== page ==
"Dog Days" (Latin: diēs caniculārēs) is the ritual of the capturing, skinning and drowning of dogs.
In ancient times, on really hot days during the summer months people believed that drowning dogs and wearing their coats would bring good luck and a plentiful harvest for the autumn. Special "dog barbers" would be set up offering dogs a respite from the heat with a welcome trim and a cooling down from a water spray bottle. The refreshed dogs would then be offered the "chill out" room, where, under the promise of water and snacks they would be gaffled and clubbed to death or drowned.
In ancient roman times dog furs became a must have fashion item and bespoke dog barbery couture began to spread across the entire roman empire. It soon fell out of fashion once it reached the roman ruled provinces in the middle east and asia as they considered the dog to be sacred and would only dogs them if they could be eaten.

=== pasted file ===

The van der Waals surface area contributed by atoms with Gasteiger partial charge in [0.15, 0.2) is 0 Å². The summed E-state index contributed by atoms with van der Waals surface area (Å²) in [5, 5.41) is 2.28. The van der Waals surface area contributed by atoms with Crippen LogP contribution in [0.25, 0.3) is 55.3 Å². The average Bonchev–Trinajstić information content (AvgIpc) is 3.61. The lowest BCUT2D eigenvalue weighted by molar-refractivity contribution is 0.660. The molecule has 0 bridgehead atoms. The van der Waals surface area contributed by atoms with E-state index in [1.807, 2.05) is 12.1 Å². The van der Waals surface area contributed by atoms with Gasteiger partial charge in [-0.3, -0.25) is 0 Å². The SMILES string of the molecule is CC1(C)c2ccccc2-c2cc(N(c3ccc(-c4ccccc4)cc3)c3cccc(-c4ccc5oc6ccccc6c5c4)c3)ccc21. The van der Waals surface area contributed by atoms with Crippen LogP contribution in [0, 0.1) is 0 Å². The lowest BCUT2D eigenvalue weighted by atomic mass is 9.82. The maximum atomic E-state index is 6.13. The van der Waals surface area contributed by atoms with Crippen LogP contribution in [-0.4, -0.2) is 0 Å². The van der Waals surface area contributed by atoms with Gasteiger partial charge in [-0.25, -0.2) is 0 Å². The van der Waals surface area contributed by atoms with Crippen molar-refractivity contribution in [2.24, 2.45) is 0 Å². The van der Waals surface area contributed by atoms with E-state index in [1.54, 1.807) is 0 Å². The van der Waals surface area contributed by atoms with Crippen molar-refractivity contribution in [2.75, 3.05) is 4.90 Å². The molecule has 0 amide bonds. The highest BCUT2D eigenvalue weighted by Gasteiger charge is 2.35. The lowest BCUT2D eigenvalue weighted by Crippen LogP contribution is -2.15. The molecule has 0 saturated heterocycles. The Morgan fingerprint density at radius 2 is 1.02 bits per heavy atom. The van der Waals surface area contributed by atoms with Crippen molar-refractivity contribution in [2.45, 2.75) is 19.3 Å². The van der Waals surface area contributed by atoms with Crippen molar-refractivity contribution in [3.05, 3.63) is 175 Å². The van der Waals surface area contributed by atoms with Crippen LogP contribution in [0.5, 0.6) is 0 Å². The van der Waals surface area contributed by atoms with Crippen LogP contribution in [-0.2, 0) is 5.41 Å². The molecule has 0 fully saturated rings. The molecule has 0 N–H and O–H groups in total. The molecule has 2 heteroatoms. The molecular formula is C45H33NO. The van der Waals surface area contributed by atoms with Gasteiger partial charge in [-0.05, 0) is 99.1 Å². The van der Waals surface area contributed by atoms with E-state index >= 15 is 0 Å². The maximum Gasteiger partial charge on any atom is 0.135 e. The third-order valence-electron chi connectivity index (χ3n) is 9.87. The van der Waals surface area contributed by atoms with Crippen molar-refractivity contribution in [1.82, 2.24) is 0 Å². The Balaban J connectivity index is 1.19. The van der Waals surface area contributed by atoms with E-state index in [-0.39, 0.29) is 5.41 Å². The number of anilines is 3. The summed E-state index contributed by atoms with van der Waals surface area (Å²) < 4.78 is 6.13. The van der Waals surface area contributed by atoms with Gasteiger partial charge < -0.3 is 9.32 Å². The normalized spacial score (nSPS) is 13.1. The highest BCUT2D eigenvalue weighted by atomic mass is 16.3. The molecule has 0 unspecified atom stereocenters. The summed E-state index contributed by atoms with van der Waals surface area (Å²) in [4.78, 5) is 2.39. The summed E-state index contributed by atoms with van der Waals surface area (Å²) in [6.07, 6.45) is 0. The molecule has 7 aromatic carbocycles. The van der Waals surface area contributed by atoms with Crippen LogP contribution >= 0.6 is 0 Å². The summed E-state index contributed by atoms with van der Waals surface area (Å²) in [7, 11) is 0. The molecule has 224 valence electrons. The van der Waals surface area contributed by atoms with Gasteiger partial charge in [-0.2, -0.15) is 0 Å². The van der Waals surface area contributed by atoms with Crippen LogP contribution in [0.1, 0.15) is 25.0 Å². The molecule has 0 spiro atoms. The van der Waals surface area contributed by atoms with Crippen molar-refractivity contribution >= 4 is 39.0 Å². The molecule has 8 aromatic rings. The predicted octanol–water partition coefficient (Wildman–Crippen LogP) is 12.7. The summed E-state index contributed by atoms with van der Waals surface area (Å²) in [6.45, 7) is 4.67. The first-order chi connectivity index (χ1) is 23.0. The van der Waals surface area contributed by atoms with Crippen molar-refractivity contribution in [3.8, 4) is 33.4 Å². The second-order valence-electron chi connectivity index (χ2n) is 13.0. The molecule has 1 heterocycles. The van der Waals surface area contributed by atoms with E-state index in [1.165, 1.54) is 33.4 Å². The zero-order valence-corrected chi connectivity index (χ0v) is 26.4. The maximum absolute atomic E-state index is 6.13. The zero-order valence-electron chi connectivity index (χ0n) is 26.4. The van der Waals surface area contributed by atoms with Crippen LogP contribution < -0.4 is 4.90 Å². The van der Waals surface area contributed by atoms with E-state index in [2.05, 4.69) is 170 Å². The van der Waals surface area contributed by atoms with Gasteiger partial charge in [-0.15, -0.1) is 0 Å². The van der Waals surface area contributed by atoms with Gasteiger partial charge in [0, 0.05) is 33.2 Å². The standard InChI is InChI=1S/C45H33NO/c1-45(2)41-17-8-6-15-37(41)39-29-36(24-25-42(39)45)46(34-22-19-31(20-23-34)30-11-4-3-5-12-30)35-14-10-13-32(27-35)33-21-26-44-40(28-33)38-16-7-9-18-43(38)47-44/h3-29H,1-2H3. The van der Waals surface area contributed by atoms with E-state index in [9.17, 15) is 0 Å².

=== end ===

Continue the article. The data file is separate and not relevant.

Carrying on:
Although the market for dog fur had slumped, in Europe people were colder and the bear population had declined drastically increasing the demand for dog fur. But this too would have a dramatic effect on the Roman dog trade. Rather than import expensive dog skins from Italy, Britons had an abundance of dogs and used them to create cheap affordable dog furs for the masses. With a style of their own, more expense and flamboyant "Normandy furs" soon became popular and flourished across northern europe eventually reaching back to Rome long after the ritual of skinning dogs was obsolete.
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